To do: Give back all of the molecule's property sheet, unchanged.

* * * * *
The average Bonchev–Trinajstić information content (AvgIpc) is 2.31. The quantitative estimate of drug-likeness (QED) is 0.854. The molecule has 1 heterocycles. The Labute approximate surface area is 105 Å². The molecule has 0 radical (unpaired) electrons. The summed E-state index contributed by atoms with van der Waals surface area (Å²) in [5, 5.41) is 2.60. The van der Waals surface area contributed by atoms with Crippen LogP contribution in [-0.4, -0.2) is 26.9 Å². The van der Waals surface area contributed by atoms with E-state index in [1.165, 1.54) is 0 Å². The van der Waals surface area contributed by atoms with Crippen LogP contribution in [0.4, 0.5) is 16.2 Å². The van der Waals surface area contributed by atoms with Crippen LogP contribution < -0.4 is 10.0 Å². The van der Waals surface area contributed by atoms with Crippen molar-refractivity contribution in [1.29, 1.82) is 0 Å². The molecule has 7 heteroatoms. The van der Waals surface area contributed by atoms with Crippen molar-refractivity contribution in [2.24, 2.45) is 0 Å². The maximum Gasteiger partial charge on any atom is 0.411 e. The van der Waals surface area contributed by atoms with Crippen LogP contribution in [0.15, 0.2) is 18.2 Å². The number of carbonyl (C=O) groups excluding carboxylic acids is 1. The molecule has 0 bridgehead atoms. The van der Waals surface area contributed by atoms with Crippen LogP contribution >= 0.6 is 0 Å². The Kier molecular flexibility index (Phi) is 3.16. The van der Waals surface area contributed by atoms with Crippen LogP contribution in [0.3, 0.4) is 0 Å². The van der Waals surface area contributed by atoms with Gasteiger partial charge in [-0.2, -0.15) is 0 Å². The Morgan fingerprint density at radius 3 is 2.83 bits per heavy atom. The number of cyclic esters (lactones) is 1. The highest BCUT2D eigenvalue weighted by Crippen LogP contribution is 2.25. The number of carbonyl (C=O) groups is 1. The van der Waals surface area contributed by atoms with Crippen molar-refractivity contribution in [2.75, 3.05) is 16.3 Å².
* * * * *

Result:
The average Bonchev–Trinajstić information content (AvgIpc) is 2.31. The quantitative estimate of drug-likeness (QED) is 0.854. The molecule has 1 heterocycles. The Labute approximate surface area is 105 Å². The molecule has 0 radical (unpaired) electrons. The summed E-state index contributed by atoms with van der Waals surface area (Å²) in [5, 5.41) is 2.60. The van der Waals surface area contributed by atoms with Crippen LogP contribution in [-0.4, -0.2) is 26.9 Å². The van der Waals surface area contributed by atoms with E-state index in [1.165, 1.54) is 0 Å². The van der Waals surface area contributed by atoms with Crippen LogP contribution in [0.4, 0.5) is 16.2 Å². The van der Waals surface area contributed by atoms with Crippen LogP contribution < -0.4 is 10.0 Å². The van der Waals surface area contributed by atoms with Crippen molar-refractivity contribution in [1.29, 1.82) is 0 Å². The molecule has 7 heteroatoms. The van der Waals surface area contributed by atoms with Crippen molar-refractivity contribution in [2.24, 2.45) is 0 Å². The maximum Gasteiger partial charge on any atom is 0.411 e. The van der Waals surface area contributed by atoms with Crippen LogP contribution in [0.15, 0.2) is 18.2 Å². The number of carbonyl (C=O) groups excluding carboxylic acids is 1. The molecule has 0 bridgehead atoms. The van der Waals surface area contributed by atoms with Crippen LogP contribution >= 0.6 is 0 Å². The Kier molecular flexibility index (Phi) is 3.16. The van der Waals surface area contributed by atoms with Crippen LogP contribution in [0.3, 0.4) is 0 Å². The van der Waals surface area contributed by atoms with Gasteiger partial charge in [-0.2, -0.15) is 0 Å². The Morgan fingerprint density at radius 3 is 2.83 bits per heavy atom. The number of cyclic esters (lactones) is 1. The highest BCUT2D eigenvalue weighted by Crippen LogP contribution is 2.25. The number of carbonyl (C=O) groups is 1. The van der Waals surface area contributed by atoms with Crippen molar-refractivity contribution in [2.75, 3.05) is 16.3 Å².